The public need to know that our NHS is being privatised, not through the back door, but very blatantly through the front. There may as well be very large advertising placards directed at potential providers, promising in twelve-foot type: "If you can do it cheaper - it's yours." I've seen the effects that privatisation can have in other areas of the country - in Milton Keynes, Trafford, Teeside and Leicester. I also know that other colleagues all over the country are currently going through the same nightmare. In fact, it is likely that all of our NHS sexual health services will be put out to tender in the next few years. It is really rather desperate.
Up until the age of 40 (2002) I was a responsible gay man. I ensured that I used protection every time I had a casual sexual encounter. I was not in a committed relationship at that stage, so it was not even an option for me to bareback with someone. I found that exceptionally scary at the time, as I was aware of how easy it was to contract STDs, especially HIV.
Here is what Stop Porn Culture has to say to porn performers: Don't come to our conference to protest, come to organize with us against an industry that treats you as a commodity, when they can make a profit off of you, and then as a liability if you speak out about the harms done to you physically and emotionally.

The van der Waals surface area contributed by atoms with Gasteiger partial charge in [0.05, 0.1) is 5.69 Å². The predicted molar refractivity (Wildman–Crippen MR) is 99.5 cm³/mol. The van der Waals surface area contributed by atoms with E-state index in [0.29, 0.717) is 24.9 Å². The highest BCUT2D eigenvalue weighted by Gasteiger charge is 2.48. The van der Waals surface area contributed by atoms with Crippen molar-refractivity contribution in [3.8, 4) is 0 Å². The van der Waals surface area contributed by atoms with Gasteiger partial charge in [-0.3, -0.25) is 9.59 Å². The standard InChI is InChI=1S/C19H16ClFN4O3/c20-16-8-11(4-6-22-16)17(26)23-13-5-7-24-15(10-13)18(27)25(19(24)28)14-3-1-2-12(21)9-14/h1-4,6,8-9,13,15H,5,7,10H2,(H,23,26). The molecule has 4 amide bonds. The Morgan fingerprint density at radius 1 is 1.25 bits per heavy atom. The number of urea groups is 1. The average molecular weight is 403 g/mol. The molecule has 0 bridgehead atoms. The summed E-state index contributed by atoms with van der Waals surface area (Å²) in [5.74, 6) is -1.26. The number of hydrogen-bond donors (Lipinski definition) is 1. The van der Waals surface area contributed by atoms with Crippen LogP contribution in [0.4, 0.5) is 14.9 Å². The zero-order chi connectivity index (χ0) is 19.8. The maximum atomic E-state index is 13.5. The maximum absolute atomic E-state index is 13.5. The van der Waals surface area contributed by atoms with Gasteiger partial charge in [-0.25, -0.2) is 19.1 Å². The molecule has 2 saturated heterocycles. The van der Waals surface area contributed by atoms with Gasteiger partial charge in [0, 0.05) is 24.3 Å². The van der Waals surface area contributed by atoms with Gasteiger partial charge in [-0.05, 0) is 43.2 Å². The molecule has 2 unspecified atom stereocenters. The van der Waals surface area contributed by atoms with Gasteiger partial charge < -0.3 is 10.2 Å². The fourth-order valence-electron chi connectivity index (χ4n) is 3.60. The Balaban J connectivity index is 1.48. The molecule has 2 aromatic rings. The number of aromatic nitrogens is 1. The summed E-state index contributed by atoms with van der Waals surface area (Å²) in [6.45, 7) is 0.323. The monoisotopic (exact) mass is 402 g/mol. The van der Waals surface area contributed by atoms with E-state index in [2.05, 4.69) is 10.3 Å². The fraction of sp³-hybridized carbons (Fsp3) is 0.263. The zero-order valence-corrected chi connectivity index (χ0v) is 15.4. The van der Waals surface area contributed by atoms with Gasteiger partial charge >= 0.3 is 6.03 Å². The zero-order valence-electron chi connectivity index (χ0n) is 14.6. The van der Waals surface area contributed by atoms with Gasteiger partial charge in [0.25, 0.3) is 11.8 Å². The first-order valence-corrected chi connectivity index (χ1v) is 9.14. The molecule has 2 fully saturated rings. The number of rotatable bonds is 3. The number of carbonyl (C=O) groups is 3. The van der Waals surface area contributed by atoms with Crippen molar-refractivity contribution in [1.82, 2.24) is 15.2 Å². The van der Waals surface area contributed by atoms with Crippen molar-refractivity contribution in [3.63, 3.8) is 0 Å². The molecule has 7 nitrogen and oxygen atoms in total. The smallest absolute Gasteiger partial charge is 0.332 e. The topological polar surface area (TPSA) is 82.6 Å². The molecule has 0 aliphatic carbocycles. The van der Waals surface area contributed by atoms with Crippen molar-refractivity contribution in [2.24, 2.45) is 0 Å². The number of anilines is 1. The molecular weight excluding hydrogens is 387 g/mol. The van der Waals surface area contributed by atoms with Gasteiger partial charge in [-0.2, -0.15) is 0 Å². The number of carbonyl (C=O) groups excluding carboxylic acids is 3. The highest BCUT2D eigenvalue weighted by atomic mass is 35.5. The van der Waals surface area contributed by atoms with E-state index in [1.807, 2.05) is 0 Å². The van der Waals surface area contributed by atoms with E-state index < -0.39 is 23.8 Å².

I think all of us who have attended an International AIDS Conference in some capacity will agree that events of this kind are few and far between. I go to many conferences both as a delegate and speaker and nothing rivals the pure energy, colour and emotion that International AIDS conferences bring to the people that attend them, in the first instance and secondly, to the cities that host them...
On this day, 20 years ago, the film-maker, painter, sculptor, gardener, author and queer rights activist Derek Jarman died of HIV. One of Britain's leading post-1945 avant garde artists, he is best remembered for his dazzling array of ground-breaking films. But it was as a HIV and queer rights campaigner that I knew him best.
The story I'm going to tell concerns three individuals, whom we'll call (with a hat-tip to Mr Tarantino) Mr Pink, Mr Orange and Mr Black. The reason I'm telling these stories is that last week during my HIV clinic, three of my patients were diagnosed with acute viral hepatitis C. This is how it happened.
As the epidemic continues to rage today, we need ACT UP's inspiring message more than ever. I am endlessly amazed by the difference between the public and the private face of HIV in the UK; between the shiny NGO propaganda and the hard reality on the ground; between the grandiose intentions of HIV policy-makers and what is happening in practice.